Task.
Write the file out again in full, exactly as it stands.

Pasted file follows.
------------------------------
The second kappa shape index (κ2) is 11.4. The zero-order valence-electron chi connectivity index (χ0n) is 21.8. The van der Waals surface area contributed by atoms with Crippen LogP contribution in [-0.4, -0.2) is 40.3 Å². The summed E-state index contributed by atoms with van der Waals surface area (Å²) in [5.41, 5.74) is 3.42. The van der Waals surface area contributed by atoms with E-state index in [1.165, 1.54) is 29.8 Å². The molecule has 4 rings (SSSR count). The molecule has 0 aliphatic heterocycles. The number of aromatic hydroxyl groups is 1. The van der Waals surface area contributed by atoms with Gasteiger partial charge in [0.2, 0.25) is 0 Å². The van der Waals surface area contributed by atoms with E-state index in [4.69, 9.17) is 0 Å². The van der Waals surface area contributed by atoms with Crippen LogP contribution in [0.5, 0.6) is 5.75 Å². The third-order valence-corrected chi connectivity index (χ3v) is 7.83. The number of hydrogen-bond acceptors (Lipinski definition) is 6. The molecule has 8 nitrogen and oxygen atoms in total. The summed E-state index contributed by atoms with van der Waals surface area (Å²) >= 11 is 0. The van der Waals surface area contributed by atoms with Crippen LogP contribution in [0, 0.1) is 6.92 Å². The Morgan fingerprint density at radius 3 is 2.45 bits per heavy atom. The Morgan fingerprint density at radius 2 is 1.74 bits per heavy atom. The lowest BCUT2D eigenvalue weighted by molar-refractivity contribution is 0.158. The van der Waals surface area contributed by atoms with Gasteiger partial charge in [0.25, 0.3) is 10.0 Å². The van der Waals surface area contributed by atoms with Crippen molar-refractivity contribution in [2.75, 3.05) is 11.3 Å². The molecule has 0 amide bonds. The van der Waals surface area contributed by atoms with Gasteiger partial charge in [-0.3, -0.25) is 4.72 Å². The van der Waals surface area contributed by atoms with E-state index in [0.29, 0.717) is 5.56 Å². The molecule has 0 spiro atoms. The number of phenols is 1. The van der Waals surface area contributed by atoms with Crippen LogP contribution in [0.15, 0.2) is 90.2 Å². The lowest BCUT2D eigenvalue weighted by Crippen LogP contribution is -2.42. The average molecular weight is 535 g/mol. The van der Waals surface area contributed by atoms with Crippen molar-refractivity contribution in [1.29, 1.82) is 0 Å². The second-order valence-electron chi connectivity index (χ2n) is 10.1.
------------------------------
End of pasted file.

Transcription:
The second kappa shape index (κ2) is 11.4. The zero-order valence-electron chi connectivity index (χ0n) is 21.8. The van der Waals surface area contributed by atoms with Crippen LogP contribution in [-0.4, -0.2) is 40.3 Å². The summed E-state index contributed by atoms with van der Waals surface area (Å²) in [5.41, 5.74) is 3.42. The van der Waals surface area contributed by atoms with E-state index in [1.165, 1.54) is 29.8 Å². The molecule has 4 rings (SSSR count). The molecule has 0 aliphatic heterocycles. The number of aromatic hydroxyl groups is 1. The van der Waals surface area contributed by atoms with Gasteiger partial charge in [0.2, 0.25) is 0 Å². The van der Waals surface area contributed by atoms with E-state index in [4.69, 9.17) is 0 Å². The van der Waals surface area contributed by atoms with Crippen LogP contribution in [0.5, 0.6) is 5.75 Å². The third-order valence-corrected chi connectivity index (χ3v) is 7.83. The number of hydrogen-bond acceptors (Lipinski definition) is 6. The molecule has 8 nitrogen and oxygen atoms in total. The summed E-state index contributed by atoms with van der Waals surface area (Å²) >= 11 is 0. The van der Waals surface area contributed by atoms with Crippen LogP contribution in [0, 0.1) is 6.92 Å². The Morgan fingerprint density at radius 3 is 2.45 bits per heavy atom. The Morgan fingerprint density at radius 2 is 1.74 bits per heavy atom. The lowest BCUT2D eigenvalue weighted by molar-refractivity contribution is 0.158. The van der Waals surface area contributed by atoms with Gasteiger partial charge in [0.25, 0.3) is 10.0 Å². The van der Waals surface area contributed by atoms with Crippen molar-refractivity contribution in [2.75, 3.05) is 11.3 Å². The molecule has 0 amide bonds. The van der Waals surface area contributed by atoms with Gasteiger partial charge in [-0.3, -0.25) is 4.72 Å². The van der Waals surface area contributed by atoms with E-state index in [0.29, 0.717) is 5.56 Å². The molecule has 0 spiro atoms. The number of phenols is 1. The van der Waals surface area contributed by atoms with Crippen LogP contribution in [0.15, 0.2) is 90.2 Å². The lowest BCUT2D eigenvalue weighted by Crippen LogP contribution is -2.42. The average molecular weight is 535 g/mol. The van der Waals surface area contributed by atoms with Crippen molar-refractivity contribution in [1.29, 1.82) is 0 Å². The second-order valence-electron chi connectivity index (χ2n) is 10.1.